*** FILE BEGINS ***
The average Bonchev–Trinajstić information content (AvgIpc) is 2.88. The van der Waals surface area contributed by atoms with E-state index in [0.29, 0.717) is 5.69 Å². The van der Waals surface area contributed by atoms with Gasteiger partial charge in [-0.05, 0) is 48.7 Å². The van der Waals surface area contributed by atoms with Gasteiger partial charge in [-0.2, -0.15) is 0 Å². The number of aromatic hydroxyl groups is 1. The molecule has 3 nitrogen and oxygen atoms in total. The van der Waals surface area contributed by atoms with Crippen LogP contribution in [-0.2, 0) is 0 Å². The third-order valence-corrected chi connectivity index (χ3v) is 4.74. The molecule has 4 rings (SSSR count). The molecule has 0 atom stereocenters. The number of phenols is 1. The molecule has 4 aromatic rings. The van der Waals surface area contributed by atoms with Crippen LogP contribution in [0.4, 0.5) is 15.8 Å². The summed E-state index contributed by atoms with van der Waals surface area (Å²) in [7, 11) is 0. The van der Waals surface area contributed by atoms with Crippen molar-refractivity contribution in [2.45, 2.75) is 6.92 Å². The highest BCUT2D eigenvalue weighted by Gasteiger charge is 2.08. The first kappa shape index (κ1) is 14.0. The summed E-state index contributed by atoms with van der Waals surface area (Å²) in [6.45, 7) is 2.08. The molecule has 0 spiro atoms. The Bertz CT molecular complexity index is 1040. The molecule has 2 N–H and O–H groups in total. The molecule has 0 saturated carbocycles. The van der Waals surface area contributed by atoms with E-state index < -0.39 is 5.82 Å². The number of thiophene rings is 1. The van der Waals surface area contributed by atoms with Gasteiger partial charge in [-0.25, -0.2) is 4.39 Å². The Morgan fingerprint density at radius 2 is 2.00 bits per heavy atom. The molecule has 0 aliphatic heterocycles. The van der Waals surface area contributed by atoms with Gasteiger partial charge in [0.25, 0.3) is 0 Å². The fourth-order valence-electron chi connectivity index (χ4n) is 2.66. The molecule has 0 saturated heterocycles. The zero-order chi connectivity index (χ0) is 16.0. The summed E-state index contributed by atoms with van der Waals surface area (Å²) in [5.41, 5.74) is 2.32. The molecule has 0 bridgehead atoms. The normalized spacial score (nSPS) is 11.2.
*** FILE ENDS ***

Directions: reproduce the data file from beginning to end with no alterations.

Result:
The average Bonchev–Trinajstić information content (AvgIpc) is 2.88. The van der Waals surface area contributed by atoms with E-state index in [0.29, 0.717) is 5.69 Å². The van der Waals surface area contributed by atoms with Gasteiger partial charge in [-0.05, 0) is 48.7 Å². The van der Waals surface area contributed by atoms with Gasteiger partial charge in [-0.2, -0.15) is 0 Å². The number of aromatic hydroxyl groups is 1. The molecule has 3 nitrogen and oxygen atoms in total. The van der Waals surface area contributed by atoms with Crippen LogP contribution in [-0.2, 0) is 0 Å². The third-order valence-corrected chi connectivity index (χ3v) is 4.74. The molecule has 4 rings (SSSR count). The molecule has 0 atom stereocenters. The number of phenols is 1. The molecule has 4 aromatic rings. The van der Waals surface area contributed by atoms with Crippen LogP contribution in [0.4, 0.5) is 15.8 Å². The summed E-state index contributed by atoms with van der Waals surface area (Å²) in [7, 11) is 0. The van der Waals surface area contributed by atoms with Crippen molar-refractivity contribution in [2.45, 2.75) is 6.92 Å². The highest BCUT2D eigenvalue weighted by Gasteiger charge is 2.08. The first kappa shape index (κ1) is 14.0. The summed E-state index contributed by atoms with van der Waals surface area (Å²) in [6.45, 7) is 2.08. The molecule has 0 spiro atoms. The Bertz CT molecular complexity index is 1040. The molecule has 2 N–H and O–H groups in total. The molecule has 0 saturated carbocycles. The van der Waals surface area contributed by atoms with E-state index < -0.39 is 5.82 Å². The number of thiophene rings is 1. The van der Waals surface area contributed by atoms with Gasteiger partial charge in [-0.25, -0.2) is 4.39 Å². The Morgan fingerprint density at radius 2 is 2.00 bits per heavy atom. The molecule has 0 aliphatic heterocycles. The van der Waals surface area contributed by atoms with Gasteiger partial charge in [0.25, 0.3) is 0 Å². The fourth-order valence-electron chi connectivity index (χ4n) is 2.66. The molecule has 0 saturated heterocycles. The zero-order chi connectivity index (χ0) is 16.0. The summed E-state index contributed by atoms with van der Waals surface area (Å²) in [5.41, 5.74) is 2.32. The molecule has 0 bridgehead atoms. The normalized spacial score (nSPS) is 11.2.